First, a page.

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Debt and catastrophic loops: Italy’s eurozone nightmare | Business | Economic and financial news from a German perspective | DW

ByTina R. Wimmer

Mar 11, 2021

With new UK Prime Minister Boris Johnson apparently slated for a no-deal Brexit for October 31 this year, Halloween is already shaping up to be more gruesome than usual for the EU.

But there’s an even more terrifying story scaring Eurocrats in 2019, and it comes from Italy.

Do you know what a mini-BOT is? It may sound like something out of a robotic, dystopian future, but it’s the informal name given to a potential “parallel currency” that many members of Matteo Salvini’s right-wing League party favor putting into circulation. in Italy.

The idea behind these potential mini-BOTs (literally mini “treasury bills”) is that they could be issued in small denominations and used by the Italian government to pay off part of the mountain of debt it owes to commercial companies. and to suppliers.

It remains to be seen whether mini-BOTs will enter circulation or not. But several Italian economists and analysts have said they could serve as a stepping stone on the road to an alternative currency in Italy if they do.

Matteo Salvini, League leader and future Italian prime minister, once described the euro as “a crime against humanity”

Salvini’s party, which until recently was part of a shaky coalition with the left-leaning 5 Star Movement, is keen to trigger an election year that it believes it can win outright. The latest political developments suggest an election could be avoided, but Salvini is going nowhere and remains a popular figure.

The populist leader has made no secret of his wish that Italy one day leaves the euro zone. So the current political chaos in Italy and the prospect of a majority League government have deep significance for the wider EU – arguably much more than the current paroxysms around Brexit.

Why Italy matters

There’s a famous line in Shakespeare’s Macbeth, when the mad Scottish king says to the rival he’s been most warned about: “Of all other men, I shunned thee”.

That sums up precisely how the eurozone’s financial deans have long felt about Italy, even during the long night that was the Greek debt crisis earlier this decade. As bad as that was, nothing thrills Brussels quite like the thought of an Italian debt crisis.

The reason can be understood quite clearly by looking at the following chart, which shows how exposed European banks beyond Italy’s own shores are to Italian debt, largely government debt.

Credit exposure of European banks to Italian debt FR

Most governments in the world owe a fortune. But Italy’s debt pile would make most others blush. Italy owes $2.3 trillion (2.06 trillion euros) in public debt. This represents around 133% of its GDP, a huge ratio that puts it among the top five in the world.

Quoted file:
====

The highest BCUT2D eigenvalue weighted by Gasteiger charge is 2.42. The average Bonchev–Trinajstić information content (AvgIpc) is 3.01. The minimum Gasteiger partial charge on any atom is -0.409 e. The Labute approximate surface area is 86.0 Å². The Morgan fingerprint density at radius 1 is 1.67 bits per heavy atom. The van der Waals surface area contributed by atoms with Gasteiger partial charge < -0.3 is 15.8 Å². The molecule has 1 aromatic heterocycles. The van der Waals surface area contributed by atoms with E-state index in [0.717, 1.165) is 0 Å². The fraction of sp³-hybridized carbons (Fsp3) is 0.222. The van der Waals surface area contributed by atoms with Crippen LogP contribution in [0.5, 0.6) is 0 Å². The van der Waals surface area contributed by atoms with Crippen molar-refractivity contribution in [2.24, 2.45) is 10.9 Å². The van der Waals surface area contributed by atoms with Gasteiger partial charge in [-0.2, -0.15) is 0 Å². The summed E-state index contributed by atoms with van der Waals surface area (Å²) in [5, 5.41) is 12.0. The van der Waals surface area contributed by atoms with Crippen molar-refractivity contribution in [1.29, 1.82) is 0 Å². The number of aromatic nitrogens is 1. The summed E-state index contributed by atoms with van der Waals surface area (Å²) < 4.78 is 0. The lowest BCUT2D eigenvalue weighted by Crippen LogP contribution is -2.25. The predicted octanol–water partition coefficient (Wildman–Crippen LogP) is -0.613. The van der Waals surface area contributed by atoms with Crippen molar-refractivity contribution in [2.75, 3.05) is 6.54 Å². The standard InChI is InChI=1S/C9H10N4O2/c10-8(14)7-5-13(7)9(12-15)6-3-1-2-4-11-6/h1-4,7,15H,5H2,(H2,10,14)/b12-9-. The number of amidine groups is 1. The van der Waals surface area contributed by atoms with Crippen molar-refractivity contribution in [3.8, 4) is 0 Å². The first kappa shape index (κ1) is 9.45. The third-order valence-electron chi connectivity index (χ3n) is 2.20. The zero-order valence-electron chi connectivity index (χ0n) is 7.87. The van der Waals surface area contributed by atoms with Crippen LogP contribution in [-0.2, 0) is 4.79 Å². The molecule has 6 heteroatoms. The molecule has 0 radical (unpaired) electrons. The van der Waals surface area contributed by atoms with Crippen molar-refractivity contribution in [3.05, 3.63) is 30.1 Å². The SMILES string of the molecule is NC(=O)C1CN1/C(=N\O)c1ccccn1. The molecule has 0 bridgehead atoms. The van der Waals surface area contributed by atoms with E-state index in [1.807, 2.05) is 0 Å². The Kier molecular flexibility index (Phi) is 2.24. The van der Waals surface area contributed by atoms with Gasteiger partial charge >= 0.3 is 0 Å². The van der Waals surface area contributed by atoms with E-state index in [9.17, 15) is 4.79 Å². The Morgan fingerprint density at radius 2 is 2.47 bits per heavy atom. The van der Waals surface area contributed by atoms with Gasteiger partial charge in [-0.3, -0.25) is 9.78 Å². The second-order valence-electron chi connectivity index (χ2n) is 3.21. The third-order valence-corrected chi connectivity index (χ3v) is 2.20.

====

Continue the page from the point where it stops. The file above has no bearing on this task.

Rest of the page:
While the majority of this stock of loans weighs on the banks of Rome and Milan, the European banks are seriously exposed in the event of problem. France is in the hole for a potential of 285 billion euros according to a Bloomberg study, while German, Spanish, British and Belgian banks also have reason to worry.

Although the Italian government’s projections see the percentage of public debt as a percentage of GDP falling to 120% over the next decade, the OECD has recently forecast that it will increase over this period due, among other things, to low growth rates.

Indeed, a looming conflict that adds extra spice to the mix is ​​the prospect of the EU launching disciplinary proceedings against Rome for breaching EU rules on debt and budget deficits.

Doom loop

As the third largest economy in the Eurozone and one of the top 10 in the world, the Italian economy will always have an influence on the wider European economy.

But given the extent to which European banks are linked to Italian debt levels, that link is much stronger than it might otherwise be.

During the years of the global financial crisis of 2007-2008, several banks collapsed. When large banks fail, it has the potential to infect the entire financial system as the contagion effect begins to affect other banks and other balance sheets.

A particularly devastating element of this situation is the so-called “catastrophic loop” of sovereign debt. This is when banks and national governments are so intertwined that a country’s indebtedness can cast doubt on its ability to service its debts, leading to banking chaos.

Considering the numbers at stake in Italy, it’s easy to see why this chills so many people’s blood.

Arrivederci euro, buongiorno mini-BOT?

But if Italian banks haven’t collapsed yet, why should they? After all, the huge public debt in Italy is nothing new.

The simple answer is political. The prospect of Italy being ruled by a party that has actively talked about leaving the eurozone, and even the EU, has only grown since the League and the 5 Star Movement made their initial pact there. a little over a year old.

The debate over mini-BOTs, serious as it is, feeds this perspective. Riccardo Puglisi, an economist at the University of Pavia, told the FinancialTimes earlier this summer that the proposal was “a means of facilitating Italy’s exit from the euro zone”.

If Italy tried to leave the Eurozone in the coming years, there could only be a disorderly departure, if such a departure were even possible. Although still an extreme and hypothetical scenario, a disorderly exit from the euro would increase the possibility of Italy defaulting on billions of euros in debt.

From there arises the specter of what would be the biggest default in economic history.

The implications for Europe in an economic era already shaken by Brexit, the Sino-US trade war and, indeed, the longer-term effects of the Greek debt crisis, are hardly worth considering.

Yet the increasingly uncertain terrain of politics demands that we do so.